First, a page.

Mobility matters

One play in Saturday's scrimmage may have determined who the starting quarterback will be in Tennessee's Sept. 5 season opener vs. Western Kentucky.

Flushed from the pocket, Jonathan Crompton scrambled to his left. Thinking the quarterback was going to run, a safety raced upfield a few steps, temporarily leaving fullback Kevin Cooper open. Still on the run, Crompton lobbed a 46-yard strike over the safety that Cooper hauled in at the 14-yard line. Tennessee scored three plays later.

Crompton's mobility forced the safety to commit to stopping the run, enabling Cooper to get open and Crompton to produce a big play. And that ability to make plays with his feet, as well as his arm, could be the edge that earns Crompton the first-team QB job for Game 1.

"Everything's in the coaches' hands," he said following the workout, "and we'll just go from there."

Still, Crompton conceded that mobility is a key part of his game.

"It's something I pride myself on - being able to move and throw," he said. "I don't have to run for 40 yards, as long as I can move in the pocket and make a play. That's something our receivers do a good job of - keeping the play alive. (They) don't just turn around and block. (They) look for an open lane, and let's see if we can find 'em."

Lane Kiffin was noncommittal on the quarterback battle following the scrimmage but conceded that Crompton's mobility can be a valuable dimension.

"He made some plays on the move, which was good to see," the Vols' head man said. "Sometimes in practice those don't happen as much because the rush stops, so it was good to see him make some plays."

After losing the first-team job four games into the 2008 season, then reclaiming it six games later, Crompton takes nothing for granted. When asked to assess his performance, he spoke of the offense as a unit.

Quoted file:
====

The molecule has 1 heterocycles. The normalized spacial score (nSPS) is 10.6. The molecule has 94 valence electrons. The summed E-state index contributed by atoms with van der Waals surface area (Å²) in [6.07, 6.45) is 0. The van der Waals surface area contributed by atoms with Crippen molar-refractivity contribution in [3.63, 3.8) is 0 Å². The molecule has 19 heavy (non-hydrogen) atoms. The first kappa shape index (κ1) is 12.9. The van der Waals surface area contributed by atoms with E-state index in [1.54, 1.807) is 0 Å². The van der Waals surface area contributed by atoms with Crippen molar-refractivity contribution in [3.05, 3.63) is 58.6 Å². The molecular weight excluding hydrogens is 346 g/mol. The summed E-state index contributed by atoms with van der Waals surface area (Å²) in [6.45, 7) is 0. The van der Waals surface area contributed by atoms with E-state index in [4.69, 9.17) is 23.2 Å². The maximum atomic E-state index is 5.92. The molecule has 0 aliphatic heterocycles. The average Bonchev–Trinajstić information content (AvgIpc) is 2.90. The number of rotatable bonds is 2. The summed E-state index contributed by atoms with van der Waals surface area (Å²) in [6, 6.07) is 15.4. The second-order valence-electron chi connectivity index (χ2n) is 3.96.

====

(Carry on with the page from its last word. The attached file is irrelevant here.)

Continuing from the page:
"You've got to come out here and compete, and I think that's what everybody did out here today," he said. "Right now we feel OK. We've just got to go back, watch the film and correct our mistakes."

Unofficially, Crompton completed 17 of 31 passes in the scrimmage for 267 yards, with two touchdowns and an interception. His chief competition, junior Nick Stephens, was 10 of 18 for 101 yards.

Now playing in his fifth offense in five years and under his fourth coordinator in five years, Crompton conceded that "I feel as comfortable as I can be right now in this offense."

For the first time all preseason, Kiffin did not provide the play calls from a spot mere feet from the offensive huddle. Instead, he gave them to an aide, who relayed them from the sidelines to the huddle.

"I thought we did a pretty good job of managing that," Crompton said. "That's the first time - offense or defense - we haven't had the coaches out there. It was a test, and I think we passed so far."

Crompton and Stephens got little support from the ground game last fall. They apparently will get much more help this season. One 60-yard touchdown drive saw five runs pick up 45 yards. After a no-gain and a false-start penalty, Crompton threw his only pass of the drive - a short toss that Quintin Hancock turned into a 20-yard touchdown.

"In any good offense the run sets up the pass, and that's what we're trying to do," Crompton said. "The more you pass, the more they (safeties) are going to drop back. We've got to have a good running game. Our O-line is doing a pretty good job right now, our running backs are hitting the holes, and that opens up the passing game for us."


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